25 Ways To Refresh Your Garden This Summer
As planting season gears up, we love to dream about giving our gardens and patios a fresh reboot for the season. Whatever the size of your outdoor space, these lush gardens provide just the inspiration required to turn fantasy into reality, and spark you to get your hands dirty in the garden this weekend.
In film and TV executive Jennifer Stewart’s mid-town Toronto home, a pleached row of trees are trained to grow sideways to create a natural green screen above the fence. Using the same paint color for both the home’s exterior and fencing creates a cocooning effect that visually turns down the thermostat.
Many city gardens don’t have space for large beds. Pump up the plantings by placing containers around a small yard, and bring them inside for a touch of greenery in winter.
This Toronto garden is close to a major thoroughfare in the city, but you would never know it. A burbling fountain muffles street sounds — like blaring horns and thrumming buses — and instantly injects a zen-like calmness.
This lush West Vancouver garden, by landscape architects Considered Design, skips the bright colors and sharply segregated beds in favor of a monochromatic green carpet rippling with Japanese spurge, mondo grass and Western sword ferns. The end result is calming, yet lively.
A firebowl gives this garden a place to gather, especially when it’s rimmed by playful seating. These aren’t your garden variety gnomes: the functional stools come from stellar designer Philippe Starck.
Consider the role of underplanting when it comes to making things pop. Black mondo grass accents the crimson leaves of this ‘Bloodgood’ Japanese maple.
Shine a spotlight on the beauty and grandeur of an old tree. Here, a majestic Douglas fir is uplit, so the texture of the bark seems almost sculptural.
Next time you’re at the nursery, think outside the box and explore different colors. Garden guru Thomas Hobbs of Southlands Nursery has a fondness for Floribunda rose ‘Koko Loko,’ a milky chocolate bud which matures to a soft lavender blossom. “It’s an amazing smoky brown/mauve that blooms constantly,” he notes.
If your yard is shrouded in shade, play up the moody romance with cascading tendrils of ivy. These fast-growing plants soften the look of containers and planters, adding instant romance and history.
Brushing by a rose bush or stepping on a fragrant carpet of foliage makes spending time in the garden a sensory experience. Luscious apricot David Austin ‘Carding Mill’ roses bloom all summer and give off a rich myrrh scent.
A potted standard plant adds height to the garden, especially on city patios where there might not be room for trees. Here a ‘Pink Diamond’ hydrangea tree is underplanted with a cloud of cascading Bacopa, which blossom even when the standard doesn’t.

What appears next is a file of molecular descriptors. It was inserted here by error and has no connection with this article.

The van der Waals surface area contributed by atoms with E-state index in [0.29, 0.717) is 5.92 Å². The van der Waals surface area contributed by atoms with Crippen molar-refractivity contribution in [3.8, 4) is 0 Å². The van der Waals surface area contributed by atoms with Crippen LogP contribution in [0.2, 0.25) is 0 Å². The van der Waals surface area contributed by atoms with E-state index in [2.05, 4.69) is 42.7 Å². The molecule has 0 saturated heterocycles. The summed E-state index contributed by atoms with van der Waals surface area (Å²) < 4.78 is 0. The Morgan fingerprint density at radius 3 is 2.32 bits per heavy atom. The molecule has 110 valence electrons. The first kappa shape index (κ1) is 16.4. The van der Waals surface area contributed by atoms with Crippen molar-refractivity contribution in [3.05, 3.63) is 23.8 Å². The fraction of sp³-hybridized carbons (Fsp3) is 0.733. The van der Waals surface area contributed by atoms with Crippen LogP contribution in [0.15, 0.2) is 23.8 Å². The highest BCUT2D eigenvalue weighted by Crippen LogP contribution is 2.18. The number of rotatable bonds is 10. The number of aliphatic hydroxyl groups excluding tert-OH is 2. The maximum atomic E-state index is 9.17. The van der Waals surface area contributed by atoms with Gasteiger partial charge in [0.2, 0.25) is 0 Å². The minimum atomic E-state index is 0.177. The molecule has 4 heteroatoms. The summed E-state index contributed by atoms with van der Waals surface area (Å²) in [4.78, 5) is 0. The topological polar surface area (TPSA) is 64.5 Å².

Whether you’re looking for privacy or to camouflage a less-than-lovely fence, a wall of ivy foliage is a beautiful disguise that makes outdoor spaces feel like storybook secret gardens.
A touch of silver in the garden is a tip gardeners employ to make colorful petals pop in comparison. Hardy Artemisia schmidtiana ‘Silver Mound’ blooms are ideal for contrasting bright flowers. The feathery fronds resist fading and keep their distinctive hue, even in the hottest months.
This Palm Beach home — belonging to champion rider Eric Lamaze — is blessed with tropical weather. Those in colder climates can create a similarly Bali-esque effect with palms that are readily available in garden centres and can be overwintered indoors.
Shrubs like ‘Annabelle’ and ‘Pee Gee’ hydrangea trees reinforce a formal look in a garden, but don’t require a lot of pampering and produce large flowers continuously through the summer.
Introduce aquatic plants to add an extra element of charm to a water feature. These tropical water hyacinths are replaced annually, but hardy submerged plants — like anacharis and sweetflag — can survive winter, as long as they are moved to where the water won’t freeze.
A cluster of plants create major impact. This drift of lavender is a perfect example: it’s accented by purple-flowered Nepeta and catmint to create a pretty color-blocked oasis.
Planting a pathway with fragrant thyme releases the herb’s aroma every time guests wander by.
This pop of purple is courtesy of Geranium ‘Rozanne,’ an easy-to-grow perennial available across Canada. The cup-shaped flowers can bloom for week or months at a time, especially in regions with cool summers, notes garden expert Thomas Hobbs.
No need to drag out a garden trug for herbs to muddle in that mojito. In landscape architect Inese Bite’s country home, mint varieties like chocolate and pineapple are conveniently planted near the door.
A moonlight garden features a selection of white flowering plants such as Abbotswood cinquefoil, white sage and Russian tarragon, which seem to glow at night.
A container of succulents is pretty on a tabletop, but you don’t have to sacrifice surface space. A mod hanging garden takes sculptural succulents to eye-catching new heights.
Instead of mixing different shades, pluck from the same section of the color wheel. Bushes of ‘G. Red’ rugosa roses do a slow fade into neighboring ‘Grootendorst Pink’ rosebushes for a subtle play of hues that works equally as well in the garden as they do in a overflowing bouquet.
Wooden obelisks add height to a country vegetable garden and give climbing plants a place to grow.
Bright red and yellow nasturtium flowers are edible and are a pretty way to perk up salads as well as flower beds.